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1. Process of enlargement of the European Union (which countries joined and when)?

1973 First enlargement Denmark, Ireland and the UK join the EC

1981 2nd enlargement Greece joins
1986 3rd enlargement Spain and Portugal join
1995 4th enlargement Austria, Finland and Sweden join
2004 Eastern Poland, Hungary, Slovakia, Czech Republic, Slovenia, Estonia, Latvia,
Lithuania, Malta and Cyprus join

2. Explain the Maastricht Treaty (where, when, what was it about)?

Signed in Maastricht, Netherlands in December, 1991

• outlines the transition process from a system of fixed exchange rates

• Specifies a set of macroeconomic convergence criteria to be met by EU countries

• Includes steps towards the harmonization of social policies within the EU and the centralization of decision
making on foreign policy and defense policy.

3. Explain Stability and Growth Pact and its principles?

• It reflects the view that excessive deficits are a matter of common concern in a monetary union.
• It is an application of the excessive deficit procedure envisioned in the Maastricht Treaty.
Three organizing principles:
A definiton of excessive deficits. In principle, deficts should not exceed 3% of GDP.

A preventive arm, which is designed to encourage, through peer peressure, governments to resist the defict bias.

A corrective arm, which is triggered when a country is found to have an excessive deficit.

4. Explain European System of Central Banks?

• The Eurosystem, which consists of the European Central Bank and the 12 National Central Banks of each
country, conducts monetary policy in the Euro Area.
• The ECB and the 27 NCBs constitute the ESCB (European System of Central Banks)
The Eurosystem is administering by three governing bodies:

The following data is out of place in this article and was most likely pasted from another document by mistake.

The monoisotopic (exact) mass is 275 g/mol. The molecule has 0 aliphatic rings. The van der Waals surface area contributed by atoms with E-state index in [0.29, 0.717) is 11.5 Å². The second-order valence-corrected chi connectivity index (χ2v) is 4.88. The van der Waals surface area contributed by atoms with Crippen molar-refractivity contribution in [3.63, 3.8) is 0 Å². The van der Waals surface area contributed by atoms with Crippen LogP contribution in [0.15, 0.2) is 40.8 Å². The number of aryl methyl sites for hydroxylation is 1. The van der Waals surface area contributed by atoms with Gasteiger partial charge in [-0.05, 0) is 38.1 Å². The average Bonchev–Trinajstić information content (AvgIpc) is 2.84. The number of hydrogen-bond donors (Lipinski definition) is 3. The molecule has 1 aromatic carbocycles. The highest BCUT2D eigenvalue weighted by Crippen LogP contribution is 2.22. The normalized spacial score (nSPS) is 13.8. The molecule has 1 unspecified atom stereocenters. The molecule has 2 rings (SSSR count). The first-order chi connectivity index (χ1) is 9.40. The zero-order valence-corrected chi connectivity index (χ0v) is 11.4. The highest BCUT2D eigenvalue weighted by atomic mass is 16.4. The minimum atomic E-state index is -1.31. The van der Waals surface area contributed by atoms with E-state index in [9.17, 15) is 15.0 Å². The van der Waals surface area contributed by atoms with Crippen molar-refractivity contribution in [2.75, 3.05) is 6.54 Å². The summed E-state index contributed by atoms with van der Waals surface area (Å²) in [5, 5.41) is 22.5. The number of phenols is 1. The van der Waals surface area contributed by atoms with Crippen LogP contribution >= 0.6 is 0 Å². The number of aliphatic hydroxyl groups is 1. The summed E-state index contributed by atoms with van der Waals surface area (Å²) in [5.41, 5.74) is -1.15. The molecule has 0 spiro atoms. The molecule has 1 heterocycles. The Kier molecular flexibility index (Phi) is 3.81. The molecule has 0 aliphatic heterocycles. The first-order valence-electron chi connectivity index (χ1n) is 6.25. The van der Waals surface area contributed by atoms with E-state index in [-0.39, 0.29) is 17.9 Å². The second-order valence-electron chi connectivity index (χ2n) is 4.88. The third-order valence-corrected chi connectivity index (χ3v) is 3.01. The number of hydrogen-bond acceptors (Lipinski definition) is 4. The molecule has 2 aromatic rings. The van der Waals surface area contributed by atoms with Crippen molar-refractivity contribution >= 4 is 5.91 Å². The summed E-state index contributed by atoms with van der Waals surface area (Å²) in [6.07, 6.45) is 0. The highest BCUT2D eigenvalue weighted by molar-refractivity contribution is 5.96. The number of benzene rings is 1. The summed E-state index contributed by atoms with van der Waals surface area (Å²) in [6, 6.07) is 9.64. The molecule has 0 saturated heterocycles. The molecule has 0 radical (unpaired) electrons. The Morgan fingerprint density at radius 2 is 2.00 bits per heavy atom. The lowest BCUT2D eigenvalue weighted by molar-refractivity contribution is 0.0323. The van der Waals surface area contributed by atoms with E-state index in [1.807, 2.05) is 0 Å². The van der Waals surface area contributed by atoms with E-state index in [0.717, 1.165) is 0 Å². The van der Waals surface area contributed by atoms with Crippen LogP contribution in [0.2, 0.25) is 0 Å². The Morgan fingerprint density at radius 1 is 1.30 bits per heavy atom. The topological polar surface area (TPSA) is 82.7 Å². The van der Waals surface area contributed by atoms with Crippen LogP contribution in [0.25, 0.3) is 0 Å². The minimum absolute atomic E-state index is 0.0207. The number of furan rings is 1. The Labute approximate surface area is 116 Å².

The Governing Council is entrusted with the formulation of the monetary policy.

The Executive Board is responsible for the implementation of the monetary policy on a daily basis.

The General Council is responsible for issues pertinent to the exchange rates between Euro Area and EU non-
Euro Area countries.

5. Explain GATT (what it represents, when was it signed, why is it significant)

General Agreement on Tariffs and Trade was signed in 1947 and lasted until 1993. It was negotiated during the
UN Conference on Trade and Employment and was the outcome of the failure of negotiating governments to
create the International Trade Organization (ITO).
6. The background of Uruguay Round?

• The Round transformed the GATT into the World Trade Organization.
• The Uruguay Round Agreement on Agriculture, administered by the WTO, brings agricultural trade more
fully under the GATT.
• It provides for converting quantitative restrictions to tariffs and for a phased reduction of tariffs.
• It also imposes rules and disciplines on agricultural export subsidies, domestic subsidies, and sanitary
7. What were the main objectives of Uruguay Round?

The main objectives were:

• to reduce agricultural subsidies
• to put restrictions on foreign investment, and
• to begin the process of opening trade in services like banking and insurance.

8. World Trade Organization (when and where was founded, key roles)?

• The organization officially commenced on January 1, 1995 under the Marrakech Agreement.
• The organization deals with regulation of trade between participating countries;
• It provides a framework for negotiating and formalizing trade agreements, and a dispute resolution
process aimed at enforcing participants' adherence to WTO agreements which are signed by representatives of
member governments and ratified by their parliaments.